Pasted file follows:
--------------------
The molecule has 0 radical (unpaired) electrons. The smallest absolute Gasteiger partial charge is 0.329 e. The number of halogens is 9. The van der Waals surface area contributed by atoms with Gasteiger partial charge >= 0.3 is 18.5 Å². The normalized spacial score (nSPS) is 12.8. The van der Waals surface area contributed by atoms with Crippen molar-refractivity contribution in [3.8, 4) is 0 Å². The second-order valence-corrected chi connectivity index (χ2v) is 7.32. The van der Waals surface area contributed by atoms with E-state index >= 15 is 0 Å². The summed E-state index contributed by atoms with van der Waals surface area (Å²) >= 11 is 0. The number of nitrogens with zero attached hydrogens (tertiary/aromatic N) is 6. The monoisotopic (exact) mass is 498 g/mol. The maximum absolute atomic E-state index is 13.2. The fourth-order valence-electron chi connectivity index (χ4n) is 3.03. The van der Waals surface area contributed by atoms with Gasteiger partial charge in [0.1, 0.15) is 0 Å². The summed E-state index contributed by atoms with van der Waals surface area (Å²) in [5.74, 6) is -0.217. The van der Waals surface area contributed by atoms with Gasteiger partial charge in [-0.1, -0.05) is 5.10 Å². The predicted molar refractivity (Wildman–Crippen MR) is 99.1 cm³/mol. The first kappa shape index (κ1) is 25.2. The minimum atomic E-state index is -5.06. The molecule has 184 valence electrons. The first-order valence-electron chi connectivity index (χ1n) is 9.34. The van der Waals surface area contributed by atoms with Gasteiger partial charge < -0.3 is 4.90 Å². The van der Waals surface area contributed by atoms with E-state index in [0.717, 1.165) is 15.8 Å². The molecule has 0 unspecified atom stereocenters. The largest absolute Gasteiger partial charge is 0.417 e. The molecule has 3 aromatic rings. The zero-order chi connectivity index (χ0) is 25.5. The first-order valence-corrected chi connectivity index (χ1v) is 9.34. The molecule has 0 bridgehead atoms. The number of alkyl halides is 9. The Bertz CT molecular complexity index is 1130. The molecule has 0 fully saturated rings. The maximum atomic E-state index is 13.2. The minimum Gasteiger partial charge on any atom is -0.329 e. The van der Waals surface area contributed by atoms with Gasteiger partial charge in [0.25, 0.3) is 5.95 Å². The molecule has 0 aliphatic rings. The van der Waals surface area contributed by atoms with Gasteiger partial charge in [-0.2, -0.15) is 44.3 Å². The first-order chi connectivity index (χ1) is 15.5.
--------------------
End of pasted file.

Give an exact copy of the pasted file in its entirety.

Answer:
The molecule has 0 radical (unpaired) electrons. The smallest absolute Gasteiger partial charge is 0.329 e. The number of halogens is 9. The van der Waals surface area contributed by atoms with Gasteiger partial charge >= 0.3 is 18.5 Å². The normalized spacial score (nSPS) is 12.8. The van der Waals surface area contributed by atoms with Crippen molar-refractivity contribution in [3.8, 4) is 0 Å². The second-order valence-corrected chi connectivity index (χ2v) is 7.32. The van der Waals surface area contributed by atoms with E-state index >= 15 is 0 Å². The summed E-state index contributed by atoms with van der Waals surface area (Å²) >= 11 is 0. The number of nitrogens with zero attached hydrogens (tertiary/aromatic N) is 6. The monoisotopic (exact) mass is 498 g/mol. The maximum absolute atomic E-state index is 13.2. The fourth-order valence-electron chi connectivity index (χ4n) is 3.03. The van der Waals surface area contributed by atoms with Gasteiger partial charge in [0.1, 0.15) is 0 Å². The summed E-state index contributed by atoms with van der Waals surface area (Å²) in [5.74, 6) is -0.217. The van der Waals surface area contributed by atoms with Gasteiger partial charge in [-0.1, -0.05) is 5.10 Å². The predicted molar refractivity (Wildman–Crippen MR) is 99.1 cm³/mol. The first kappa shape index (κ1) is 25.2. The minimum atomic E-state index is -5.06. The molecule has 184 valence electrons. The first-order valence-electron chi connectivity index (χ1n) is 9.34. The van der Waals surface area contributed by atoms with Gasteiger partial charge < -0.3 is 4.90 Å². The van der Waals surface area contributed by atoms with E-state index in [0.717, 1.165) is 15.8 Å². The molecule has 0 unspecified atom stereocenters. The largest absolute Gasteiger partial charge is 0.417 e. The molecule has 3 aromatic rings. The zero-order chi connectivity index (χ0) is 25.5. The first-order valence-corrected chi connectivity index (χ1v) is 9.34. The molecule has 0 bridgehead atoms. The number of alkyl halides is 9. The Bertz CT molecular complexity index is 1130. The molecule has 0 fully saturated rings. The maximum atomic E-state index is 13.2. The minimum Gasteiger partial charge on any atom is -0.329 e. The van der Waals surface area contributed by atoms with Gasteiger partial charge in [0.25, 0.3) is 5.95 Å². The molecule has 0 aliphatic rings. The van der Waals surface area contributed by atoms with Gasteiger partial charge in [-0.2, -0.15) is 44.3 Å². The first-order chi connectivity index (χ1) is 15.5.